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Kevin Outterson, The End of Reparations Talk: Reparations in an Obama World, 57 University of Kansas Law Review 935 (May, 2009) (60 Footnotes Omitted)
Several years ago, I wrote an article on reparations for disparities in Black health in the United States. The world did little note nor long remember what I said in that article. But, the University of Kansas Law Review has rescued my thoughts from obscurity, at least temporarily.
My thesis proceeded in three parts: (1) U.S. disparities in Black health are dangerous and persistent; (2) Black health disparities cannot be viewed in isolation from our history of slavery, racism, and legal segregation; and (3) superficial remedial efforts are not likely to be *936 effective. Only the last point is truly controversial, particularly if the remedy is couched in the language of reparations.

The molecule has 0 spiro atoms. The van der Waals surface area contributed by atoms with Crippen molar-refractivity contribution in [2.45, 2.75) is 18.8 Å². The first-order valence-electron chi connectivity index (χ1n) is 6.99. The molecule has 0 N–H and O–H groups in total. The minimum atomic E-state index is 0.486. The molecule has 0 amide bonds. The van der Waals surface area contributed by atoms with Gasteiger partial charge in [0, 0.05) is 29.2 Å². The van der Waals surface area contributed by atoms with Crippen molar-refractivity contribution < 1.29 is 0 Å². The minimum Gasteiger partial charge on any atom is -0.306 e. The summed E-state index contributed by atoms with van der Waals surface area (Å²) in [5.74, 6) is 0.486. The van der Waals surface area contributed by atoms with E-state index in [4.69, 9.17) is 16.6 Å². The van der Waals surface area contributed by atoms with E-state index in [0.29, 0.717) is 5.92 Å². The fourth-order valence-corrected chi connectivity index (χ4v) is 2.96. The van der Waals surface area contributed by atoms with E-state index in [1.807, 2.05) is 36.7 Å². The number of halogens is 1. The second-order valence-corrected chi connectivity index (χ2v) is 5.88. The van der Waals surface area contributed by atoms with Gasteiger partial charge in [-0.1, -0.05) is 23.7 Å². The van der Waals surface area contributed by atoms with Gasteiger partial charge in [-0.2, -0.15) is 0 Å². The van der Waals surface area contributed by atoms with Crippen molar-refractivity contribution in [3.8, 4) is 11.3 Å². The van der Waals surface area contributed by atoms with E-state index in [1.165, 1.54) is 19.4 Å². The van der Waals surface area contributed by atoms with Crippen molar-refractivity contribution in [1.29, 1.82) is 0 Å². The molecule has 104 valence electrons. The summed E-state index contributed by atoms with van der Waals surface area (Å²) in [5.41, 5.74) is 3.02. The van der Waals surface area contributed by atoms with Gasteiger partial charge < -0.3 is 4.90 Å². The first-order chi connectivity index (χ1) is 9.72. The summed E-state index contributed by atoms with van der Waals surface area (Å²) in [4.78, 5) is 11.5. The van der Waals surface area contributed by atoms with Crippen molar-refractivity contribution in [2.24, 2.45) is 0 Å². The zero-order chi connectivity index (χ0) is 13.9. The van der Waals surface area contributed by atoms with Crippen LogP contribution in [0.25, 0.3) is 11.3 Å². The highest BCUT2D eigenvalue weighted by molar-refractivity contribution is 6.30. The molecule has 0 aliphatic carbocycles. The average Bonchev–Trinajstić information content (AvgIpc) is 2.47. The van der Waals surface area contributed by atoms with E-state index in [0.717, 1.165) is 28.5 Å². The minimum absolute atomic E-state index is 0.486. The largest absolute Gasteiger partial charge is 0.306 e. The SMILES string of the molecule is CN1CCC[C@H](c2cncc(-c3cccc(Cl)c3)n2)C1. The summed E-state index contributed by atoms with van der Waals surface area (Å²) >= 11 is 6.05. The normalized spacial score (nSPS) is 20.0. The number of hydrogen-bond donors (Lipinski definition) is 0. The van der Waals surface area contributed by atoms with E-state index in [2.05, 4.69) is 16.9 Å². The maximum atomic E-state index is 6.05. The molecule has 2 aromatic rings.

In this Article, I bring my arguments forward to the present day. I wish the medical news was more positive. The statistics about Black health disparities show no improvement. The caustic history of slavery, racism, and segregation has not been undone. Fundamental changes are still necessary to repair deficits in Black health. President Barack Obama's election, however, has changed the relevance of reparations as a political tool for making these changes. We elected a Black man as President of the United States and he refuses to apply reparations talk to social programs focusing on disadvantaged community uplift. President Obama strikes broader themes, bypassing slavery reparations. More to the point, Obama's agenda holds real promise for addressing inequalities and disparities, especially in health care. At this point, perhaps Black Americans should focus on Obama's plans and let reparations rest as a political agenda.